So far in this series, we've been looking at what defines "Old School Gaming" and figuring out some ways to apply these maxims to the 4th Edition game. We've examined "Rulings, not Rules" and "Player Skill over Character Abilities", and so far I have found no reason whatsoever that 4E cannot be played in an Old School style.
Next on the list is "Heroic, Not Superheroic". In the Old-School Gaming Primer, the author makes the comparison of Batman to Superman to explain the difference between Heroic and Superheroic type gaming. Superman's actions can regularly change the world. Batman's influence is generally limited to Gotham City.
I will be the first to admit, when I first read through the 4E ruleset, I thought Epic Tier play would be kind of dumb. It's way too over the top. If I wanted to play a Superheroes game, I would play Mutants and Masterminds or Champions or even Heroes Unlimited or maybe Rifts. I just don't think fantasy gaming should be about getting your character to ascend to godhood.
The story of the common man who overcomes terrible odds to triumph over evil is way more interesting than the story of an awesome dude who became more awesome and more awesome and more awesome, ad nauseum. Yawn. PCs shouldn't have to automatically start out a "Cut Above" the common man. They should be the common man! Or woman.
Anyway, this can only really be achieved in 4E if you limit your campaign to the first 15 levels or so. Once you get to the end of the Paragon Tier, you're really looking and superhuman abilities for all characters, and monsters to match.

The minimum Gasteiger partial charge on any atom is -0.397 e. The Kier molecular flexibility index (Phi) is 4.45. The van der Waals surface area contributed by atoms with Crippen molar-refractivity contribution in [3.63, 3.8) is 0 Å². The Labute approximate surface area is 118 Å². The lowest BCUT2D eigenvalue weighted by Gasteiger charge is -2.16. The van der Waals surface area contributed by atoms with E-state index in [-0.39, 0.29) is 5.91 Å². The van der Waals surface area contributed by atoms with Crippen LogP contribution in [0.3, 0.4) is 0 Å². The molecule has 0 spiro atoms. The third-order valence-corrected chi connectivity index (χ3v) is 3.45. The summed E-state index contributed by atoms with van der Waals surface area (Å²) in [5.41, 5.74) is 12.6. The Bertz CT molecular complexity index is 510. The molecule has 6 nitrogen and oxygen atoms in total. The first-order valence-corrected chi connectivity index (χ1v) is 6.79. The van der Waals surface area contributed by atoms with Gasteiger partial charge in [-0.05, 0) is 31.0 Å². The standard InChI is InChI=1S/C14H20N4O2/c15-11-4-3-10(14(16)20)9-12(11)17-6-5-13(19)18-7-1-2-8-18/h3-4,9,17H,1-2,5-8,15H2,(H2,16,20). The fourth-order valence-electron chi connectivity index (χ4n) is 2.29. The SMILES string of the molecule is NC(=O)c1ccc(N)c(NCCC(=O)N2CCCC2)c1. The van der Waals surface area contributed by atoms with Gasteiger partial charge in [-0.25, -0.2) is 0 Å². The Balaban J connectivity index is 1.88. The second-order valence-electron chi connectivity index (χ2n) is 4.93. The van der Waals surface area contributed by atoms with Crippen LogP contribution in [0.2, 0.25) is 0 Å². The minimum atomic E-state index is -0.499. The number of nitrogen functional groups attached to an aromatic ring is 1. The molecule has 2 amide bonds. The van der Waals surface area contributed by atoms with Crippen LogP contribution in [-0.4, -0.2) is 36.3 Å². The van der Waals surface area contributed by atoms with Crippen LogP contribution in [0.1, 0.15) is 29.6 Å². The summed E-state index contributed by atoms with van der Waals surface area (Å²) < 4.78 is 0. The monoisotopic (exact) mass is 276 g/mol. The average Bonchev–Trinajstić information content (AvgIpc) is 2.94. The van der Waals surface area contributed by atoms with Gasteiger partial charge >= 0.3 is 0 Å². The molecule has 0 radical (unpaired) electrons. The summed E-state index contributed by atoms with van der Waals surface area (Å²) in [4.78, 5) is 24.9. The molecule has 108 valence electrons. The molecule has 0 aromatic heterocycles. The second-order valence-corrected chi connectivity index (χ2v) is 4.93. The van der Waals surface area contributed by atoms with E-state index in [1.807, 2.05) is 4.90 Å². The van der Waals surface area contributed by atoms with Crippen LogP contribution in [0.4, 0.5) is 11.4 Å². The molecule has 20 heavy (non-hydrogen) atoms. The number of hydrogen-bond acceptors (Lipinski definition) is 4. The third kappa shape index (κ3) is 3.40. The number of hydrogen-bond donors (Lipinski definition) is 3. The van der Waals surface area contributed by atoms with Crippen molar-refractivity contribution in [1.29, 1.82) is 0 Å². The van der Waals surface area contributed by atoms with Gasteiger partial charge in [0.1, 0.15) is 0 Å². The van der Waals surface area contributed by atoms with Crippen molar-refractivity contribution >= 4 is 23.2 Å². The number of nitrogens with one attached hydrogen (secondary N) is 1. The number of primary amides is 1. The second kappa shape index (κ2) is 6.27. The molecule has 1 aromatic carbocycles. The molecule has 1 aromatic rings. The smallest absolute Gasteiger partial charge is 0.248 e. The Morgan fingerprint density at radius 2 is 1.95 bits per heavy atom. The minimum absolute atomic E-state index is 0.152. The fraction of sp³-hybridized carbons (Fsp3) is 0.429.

Ahh, there's the kicker. "Monsters to Match." This brings up the issue of balance. The Dungeon Master's Guide states in no uncertain terms how to build successful encounters to challenge your players. I think it's all honky. The whole thing is designed like World of Warcraft, to only throw monsters at you that you have a good chance to defeat, and the only time there's a threat of character death is when they've made a critical mistake with their resources (ie powers, items, etc).
The problem is that the game is designed to ensure that a player will almost always hit the bad guy on a D20 roll of 13 or higher, and quite often on a roll of 10 or more. All the way through the game, 1st level to 30th, that's how it's built, if the DM builds the encounters "correctly".
It is patently absurd to think that the only monsters a group of heroes should encounter are ones that they will be regularly able to defeat. This instills in players a sense of invulnerability and even righteous indignation at the possibility of an "unfair" fight. There is no reason players should expect a fair fight. Ever. They should be able to have the option of escaping, most of the time, if they find themselves over their heads. But if a group of greenback level 1 characters stumble their way into a dragon's lair, that dragon ought to be a big bad-ass dragon that cooks them up for dinner, not a "wyrmling". 4E players are missing out on a critical skill that is deeply ingrained in OSR gaming, and that is knowing when to stay and fight and when to run.
How can we introduce this to the 4E game, though? Ahh, grasshopper, we'll explore that a big more in the next post in this series!